about

David H Jones


David H Jones studied Fine Art Painting at the West of England College of Art, Bristol. His Tutors included Paul Feiler, David Inshaw, Alfred Stockham, Hassel Smith and visiting tutor Terry Frost. David’s roots are in Merseyside, where he studied Art Foundation at Wallasey School of Art. He lives and works in Lambourn with a studio overlooking the Lambourn Downs.

David grew up on the Wirral and spent his childhood exploring the countryside, fascinated by nature and closely observing pond life and birds Although as a child he also loved painting, his first ambition was to be an ornithologist. but in his early teens he visited the Walker Art Gallery in Liverpool and was inspired with a new possibility and ambition.

After art school David moved to rural Berkshire where he established a paintwork restoration business with his wife and raised three children. In 1986 he began teaching adult studies courses : art and later life drawing. This brought him back to his own painting interests but with an emphasis on the observation of landscape and figure. The escarpment of the Lambourn Downs towards Wantage inspired several paintings and throughout the 1990’s’ he frequently visited local Beech woods and coppices to make watercolour studies, recording the seasonal changes. In 2000 he ceased teaching and set up a large studio space at a nearby farm, which gave him the space to make larger work and return to his earlier interest in abstraction.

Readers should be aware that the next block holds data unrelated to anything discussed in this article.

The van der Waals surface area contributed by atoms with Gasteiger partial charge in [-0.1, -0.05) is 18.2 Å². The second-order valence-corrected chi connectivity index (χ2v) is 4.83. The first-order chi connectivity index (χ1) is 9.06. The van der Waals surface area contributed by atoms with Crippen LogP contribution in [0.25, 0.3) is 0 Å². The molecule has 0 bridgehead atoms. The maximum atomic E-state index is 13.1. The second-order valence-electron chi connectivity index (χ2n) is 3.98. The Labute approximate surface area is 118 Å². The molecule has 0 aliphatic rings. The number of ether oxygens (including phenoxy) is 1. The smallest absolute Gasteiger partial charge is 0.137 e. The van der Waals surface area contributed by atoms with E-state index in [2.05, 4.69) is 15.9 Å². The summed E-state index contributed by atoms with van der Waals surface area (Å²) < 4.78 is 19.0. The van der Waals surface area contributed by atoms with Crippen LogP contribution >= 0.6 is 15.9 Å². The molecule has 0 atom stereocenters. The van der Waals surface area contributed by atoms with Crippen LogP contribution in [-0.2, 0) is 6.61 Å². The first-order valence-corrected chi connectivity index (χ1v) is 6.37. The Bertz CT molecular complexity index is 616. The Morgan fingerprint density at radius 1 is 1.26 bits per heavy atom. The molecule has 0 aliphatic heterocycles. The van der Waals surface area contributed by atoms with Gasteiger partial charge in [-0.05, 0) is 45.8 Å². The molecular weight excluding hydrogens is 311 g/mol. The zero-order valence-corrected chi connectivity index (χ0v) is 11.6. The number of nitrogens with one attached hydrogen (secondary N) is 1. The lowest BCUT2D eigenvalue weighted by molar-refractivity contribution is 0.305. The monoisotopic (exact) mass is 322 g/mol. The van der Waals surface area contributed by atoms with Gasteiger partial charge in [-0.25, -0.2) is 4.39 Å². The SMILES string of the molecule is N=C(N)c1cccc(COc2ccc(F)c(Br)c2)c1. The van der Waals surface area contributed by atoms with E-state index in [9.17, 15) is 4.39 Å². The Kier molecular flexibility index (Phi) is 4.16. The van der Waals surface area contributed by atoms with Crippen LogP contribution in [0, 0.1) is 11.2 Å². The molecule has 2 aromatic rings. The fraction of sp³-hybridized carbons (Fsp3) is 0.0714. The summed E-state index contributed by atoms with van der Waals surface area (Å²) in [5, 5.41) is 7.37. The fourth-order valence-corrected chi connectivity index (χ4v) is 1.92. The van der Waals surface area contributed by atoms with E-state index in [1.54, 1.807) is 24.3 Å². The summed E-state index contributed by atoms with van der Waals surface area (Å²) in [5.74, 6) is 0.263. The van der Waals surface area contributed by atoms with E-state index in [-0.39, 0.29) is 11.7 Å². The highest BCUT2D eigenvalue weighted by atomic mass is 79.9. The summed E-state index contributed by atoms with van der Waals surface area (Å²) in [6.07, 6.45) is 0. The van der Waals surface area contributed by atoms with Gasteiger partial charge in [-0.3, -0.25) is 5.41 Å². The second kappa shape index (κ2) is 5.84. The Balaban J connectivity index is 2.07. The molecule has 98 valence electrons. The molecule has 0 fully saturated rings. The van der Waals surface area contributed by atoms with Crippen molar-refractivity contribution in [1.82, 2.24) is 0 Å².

Influences have come from many sources and his work is also informed by travels in Europe India and North Africa. For twenty years he has almost annually visited the Greek Ionian Islands of Corfu and Paxos. On Paxos he would spend time in the olive groves, particularly on Mamari Beach painting watercolours of the shifting light that illuminates the olive grove, often returning each time to favourite locations

The woodland and olive grove studies had a significant input into his later work. “When I sit challenged to capture the essence of what I see in all its chaotic complexity I can only do it by simplifying it into patterns of colour and tone. When I work in the studio on abstract painting In a way I am concerned with the same process of pattern making.”